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Amid The Devastation In Abaco, Bahamas, The Conversation Turns To ‘Illegal Immigration’

By Felicia J. Persaud

News
Americas, FORT LAUDERDALE, FL, Fri. Sept. 13, 2019:
It’s hard for many to imagine that illegal
immigration is also a problem for some Caribbean nations, including the
hurricane devastated northwestern Bahamas.

Many
see it as mainly a US or European dilemma. But unfortunately, in the largely
black and brown region of the Caribbean, the same sort of xenophobic sentiments
expressed by some Americans towards immigrants here in the U.S., also exists in
many regional countries.

In
the midst of the catastrophic Hurricane
Dorian, which unleashed its category 5 strength on Abaco and Grand Bahama islands
in The Bahamas, the conversation has quietly turned to the hot button issue of illegal
immigration on the island.

Why?
Because Abaco was home to many Haitian immigrants, some undocumented, who lived
in the Haitian shantytowns called The Mudd and Pigeon Peas in Great Abaco
Island’s Marsh Harbor area. It is unclear how many were undocumented.

What
is known according to data compiled by W.J. Fielding, et al., from 2005 for The
Stigma of Being “Haitian” in The Bahamas from The College of The Bahamas
Research Journal, is that Haitians represented conservatively 16.9 percent of
the population on Abaco while Haitian children accounted for some 31.3 percent
of those enrolled in schools on the island. Overall, they represent about
80,000 of the 350,000 people across The Bahamas.

As
Dorian receded from the island on Tuesday, Sept. 3rd, and the reality
of the widespread devastation came to view of the world, it became quickly
obvious that the shantytowns many of these Haitians called home, far away from
the flashy tourist resorts, had completely disappeared.

Nassau
Guardian reporters on the ground on Abaco reported seeing several dead bodies
in The Mudd area even as shell shocked residents like Haitian born Aliana
Alexis, stood grief stricken on the concrete slab of what was left of her home,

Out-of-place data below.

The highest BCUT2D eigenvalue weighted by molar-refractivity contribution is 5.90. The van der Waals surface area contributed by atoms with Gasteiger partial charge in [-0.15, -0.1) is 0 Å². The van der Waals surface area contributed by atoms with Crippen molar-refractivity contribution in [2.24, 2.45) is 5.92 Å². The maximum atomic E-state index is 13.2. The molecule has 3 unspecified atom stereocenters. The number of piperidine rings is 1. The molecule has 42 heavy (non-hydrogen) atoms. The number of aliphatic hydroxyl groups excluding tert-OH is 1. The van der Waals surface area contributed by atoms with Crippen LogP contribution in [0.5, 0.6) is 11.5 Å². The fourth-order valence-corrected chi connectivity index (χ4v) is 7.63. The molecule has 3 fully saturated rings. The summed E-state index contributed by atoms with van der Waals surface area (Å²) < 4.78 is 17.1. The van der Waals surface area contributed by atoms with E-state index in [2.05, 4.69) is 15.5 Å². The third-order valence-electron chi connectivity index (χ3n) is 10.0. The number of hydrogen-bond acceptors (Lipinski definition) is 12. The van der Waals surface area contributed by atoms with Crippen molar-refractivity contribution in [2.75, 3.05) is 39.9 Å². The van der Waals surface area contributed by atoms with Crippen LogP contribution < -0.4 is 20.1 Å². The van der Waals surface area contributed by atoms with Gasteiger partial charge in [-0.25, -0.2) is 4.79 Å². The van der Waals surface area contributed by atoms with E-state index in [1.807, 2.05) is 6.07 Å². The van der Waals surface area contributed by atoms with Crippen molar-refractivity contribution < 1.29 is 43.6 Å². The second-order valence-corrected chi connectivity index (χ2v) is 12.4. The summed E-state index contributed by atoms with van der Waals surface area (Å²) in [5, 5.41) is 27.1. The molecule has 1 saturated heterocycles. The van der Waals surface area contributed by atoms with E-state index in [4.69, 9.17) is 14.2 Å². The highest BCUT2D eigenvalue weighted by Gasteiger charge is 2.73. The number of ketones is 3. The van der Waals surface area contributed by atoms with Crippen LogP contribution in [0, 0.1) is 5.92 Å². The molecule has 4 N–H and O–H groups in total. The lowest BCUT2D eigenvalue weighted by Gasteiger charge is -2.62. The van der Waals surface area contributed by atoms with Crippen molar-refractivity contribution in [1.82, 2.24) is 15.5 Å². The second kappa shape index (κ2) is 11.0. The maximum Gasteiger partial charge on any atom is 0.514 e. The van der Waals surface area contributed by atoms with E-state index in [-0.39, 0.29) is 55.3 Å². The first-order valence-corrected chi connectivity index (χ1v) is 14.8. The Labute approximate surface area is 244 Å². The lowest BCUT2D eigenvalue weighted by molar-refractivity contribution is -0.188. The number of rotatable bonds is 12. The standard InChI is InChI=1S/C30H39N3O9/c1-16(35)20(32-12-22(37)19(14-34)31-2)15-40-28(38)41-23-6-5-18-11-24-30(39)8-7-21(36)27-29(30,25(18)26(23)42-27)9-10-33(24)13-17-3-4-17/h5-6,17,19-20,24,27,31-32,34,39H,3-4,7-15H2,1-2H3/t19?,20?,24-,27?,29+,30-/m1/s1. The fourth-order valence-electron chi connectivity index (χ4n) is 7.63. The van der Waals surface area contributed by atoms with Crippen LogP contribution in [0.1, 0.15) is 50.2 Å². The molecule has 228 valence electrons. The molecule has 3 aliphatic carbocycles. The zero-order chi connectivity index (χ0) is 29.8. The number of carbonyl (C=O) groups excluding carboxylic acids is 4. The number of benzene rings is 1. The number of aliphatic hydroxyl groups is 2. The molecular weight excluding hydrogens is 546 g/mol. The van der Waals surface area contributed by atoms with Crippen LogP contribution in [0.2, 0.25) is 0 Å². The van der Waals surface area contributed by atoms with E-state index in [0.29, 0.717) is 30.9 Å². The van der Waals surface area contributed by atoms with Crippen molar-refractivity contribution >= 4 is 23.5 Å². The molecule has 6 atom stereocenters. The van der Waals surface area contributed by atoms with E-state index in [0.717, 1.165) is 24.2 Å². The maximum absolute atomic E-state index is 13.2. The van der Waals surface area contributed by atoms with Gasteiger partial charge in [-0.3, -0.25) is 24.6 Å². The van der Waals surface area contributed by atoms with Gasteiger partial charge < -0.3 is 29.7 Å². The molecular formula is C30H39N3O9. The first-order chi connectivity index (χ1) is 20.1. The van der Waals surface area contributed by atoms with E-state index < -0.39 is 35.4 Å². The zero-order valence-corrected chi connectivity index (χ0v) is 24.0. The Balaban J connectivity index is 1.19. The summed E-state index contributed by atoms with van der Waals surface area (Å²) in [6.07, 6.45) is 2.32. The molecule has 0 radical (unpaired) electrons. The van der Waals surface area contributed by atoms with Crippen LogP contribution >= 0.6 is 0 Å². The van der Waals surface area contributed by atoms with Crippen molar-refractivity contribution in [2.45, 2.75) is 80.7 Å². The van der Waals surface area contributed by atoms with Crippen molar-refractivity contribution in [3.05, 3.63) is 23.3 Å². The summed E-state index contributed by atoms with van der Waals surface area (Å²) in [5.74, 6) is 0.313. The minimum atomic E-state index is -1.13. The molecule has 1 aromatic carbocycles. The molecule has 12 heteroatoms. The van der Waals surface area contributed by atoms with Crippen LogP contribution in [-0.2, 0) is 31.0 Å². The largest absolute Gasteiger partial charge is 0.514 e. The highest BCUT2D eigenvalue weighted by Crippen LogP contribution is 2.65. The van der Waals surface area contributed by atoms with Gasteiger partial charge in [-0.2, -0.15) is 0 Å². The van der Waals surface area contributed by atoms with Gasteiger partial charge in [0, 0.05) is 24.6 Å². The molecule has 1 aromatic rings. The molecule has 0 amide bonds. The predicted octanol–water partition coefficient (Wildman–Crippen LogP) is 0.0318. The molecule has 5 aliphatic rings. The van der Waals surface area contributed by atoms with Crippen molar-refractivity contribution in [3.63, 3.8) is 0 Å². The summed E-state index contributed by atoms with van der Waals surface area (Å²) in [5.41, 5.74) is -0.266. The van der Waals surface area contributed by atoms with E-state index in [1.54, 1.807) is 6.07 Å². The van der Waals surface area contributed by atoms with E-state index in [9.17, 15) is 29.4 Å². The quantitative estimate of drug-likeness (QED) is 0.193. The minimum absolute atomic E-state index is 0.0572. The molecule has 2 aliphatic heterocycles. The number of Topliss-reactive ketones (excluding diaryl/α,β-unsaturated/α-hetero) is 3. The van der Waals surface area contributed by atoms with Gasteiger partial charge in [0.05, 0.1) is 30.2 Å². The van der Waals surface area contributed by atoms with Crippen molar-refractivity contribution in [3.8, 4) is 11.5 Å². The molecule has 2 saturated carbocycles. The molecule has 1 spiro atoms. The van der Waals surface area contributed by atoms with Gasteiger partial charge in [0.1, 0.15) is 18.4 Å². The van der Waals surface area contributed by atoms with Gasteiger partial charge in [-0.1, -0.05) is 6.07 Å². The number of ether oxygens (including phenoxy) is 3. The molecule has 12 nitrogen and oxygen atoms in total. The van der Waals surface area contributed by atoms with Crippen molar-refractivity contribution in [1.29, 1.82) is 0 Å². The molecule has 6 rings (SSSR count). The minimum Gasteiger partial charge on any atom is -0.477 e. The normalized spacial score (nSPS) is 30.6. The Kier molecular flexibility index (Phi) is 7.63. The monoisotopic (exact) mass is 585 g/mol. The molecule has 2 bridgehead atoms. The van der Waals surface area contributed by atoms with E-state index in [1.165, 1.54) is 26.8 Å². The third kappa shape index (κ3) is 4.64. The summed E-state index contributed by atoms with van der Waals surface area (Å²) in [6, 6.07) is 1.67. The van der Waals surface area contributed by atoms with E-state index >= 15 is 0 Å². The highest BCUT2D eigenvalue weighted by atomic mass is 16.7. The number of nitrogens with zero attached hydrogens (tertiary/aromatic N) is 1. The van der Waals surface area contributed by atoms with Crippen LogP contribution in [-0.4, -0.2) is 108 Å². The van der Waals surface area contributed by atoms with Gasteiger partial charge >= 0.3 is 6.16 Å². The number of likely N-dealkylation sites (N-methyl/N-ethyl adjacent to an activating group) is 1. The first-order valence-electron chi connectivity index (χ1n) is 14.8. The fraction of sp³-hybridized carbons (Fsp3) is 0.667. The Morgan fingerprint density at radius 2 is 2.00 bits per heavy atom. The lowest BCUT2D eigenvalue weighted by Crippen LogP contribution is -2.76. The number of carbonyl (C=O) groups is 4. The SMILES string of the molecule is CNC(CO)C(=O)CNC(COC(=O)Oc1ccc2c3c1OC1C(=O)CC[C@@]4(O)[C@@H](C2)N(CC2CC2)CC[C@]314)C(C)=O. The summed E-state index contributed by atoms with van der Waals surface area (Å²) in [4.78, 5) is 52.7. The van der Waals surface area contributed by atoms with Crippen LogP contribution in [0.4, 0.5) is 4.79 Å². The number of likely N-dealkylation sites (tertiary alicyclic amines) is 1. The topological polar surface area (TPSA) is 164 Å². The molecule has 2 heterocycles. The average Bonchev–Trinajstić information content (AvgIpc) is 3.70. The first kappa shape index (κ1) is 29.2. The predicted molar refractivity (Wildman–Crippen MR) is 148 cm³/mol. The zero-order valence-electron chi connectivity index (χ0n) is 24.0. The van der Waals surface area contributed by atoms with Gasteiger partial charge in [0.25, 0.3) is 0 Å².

arms outstretched, head raised to heaven as if asking silently: “Why me God?.”

Geoffrey Farquharson, who practices law in Nassau,
told the Catholic Diocese newspaper in Miami, that the settlements were built
illegally on waste ground because nobody had good use for that land.  “When the hurricane came it was
obliterated — many there were completely off-the-grid persons living in the
shadows with no passport or papers,” he was quoted as saying.

Haitian
Charge d’Affaires in the Bahamas, Dorval Darlier, brought the issue of illegal immigration
more into the spotlight on Sept. 5th, outside the National Emergency
Management Agency, (NEMA) headquarters in Nassau, Bahamas. There to offer his
country’s help to get supplies to Haitians in Abaco desperate for help, he urged many fellow Haitians who are in the
country “illegally” to call the consulate for help and not be concerned with
fears of deportation.

“It is not about fear right now. … These people,
they are here. It is not about who is legal or illegal. It is about helping
people,” he was quoted as saying in the Nassau Guardian.

But Darlier’s most profound statements followed. “The
tragedy transcends issues of nationality and origin. in the aftermath of
Hurricane Dorian,” he stated. “It’s not about Bahamian. It’s not about Haitian.
It’s not about the flag color, as the prime minister said. It’s all about
helping.”

Dorian is right. In a country where the attitude of
many, including the government, has been hardening towards Haitians and especially
those undocumented in recent years, one can only pray that all storm victims,
legal or not, will receive the same level of support and help that transcends
nationality and status.

And most of all, that the government of the Bahamas, may find it prudent in the weeks and months to come, to grant the undocumented Caribbean brothers and sisters among them, some sort of pathway to earned legalization. After all, we are supposedly One Caribbean aren’t we?

felicia-j-persaud-hard-beat-alt

The
writer is publisher at NewsAmericasNow

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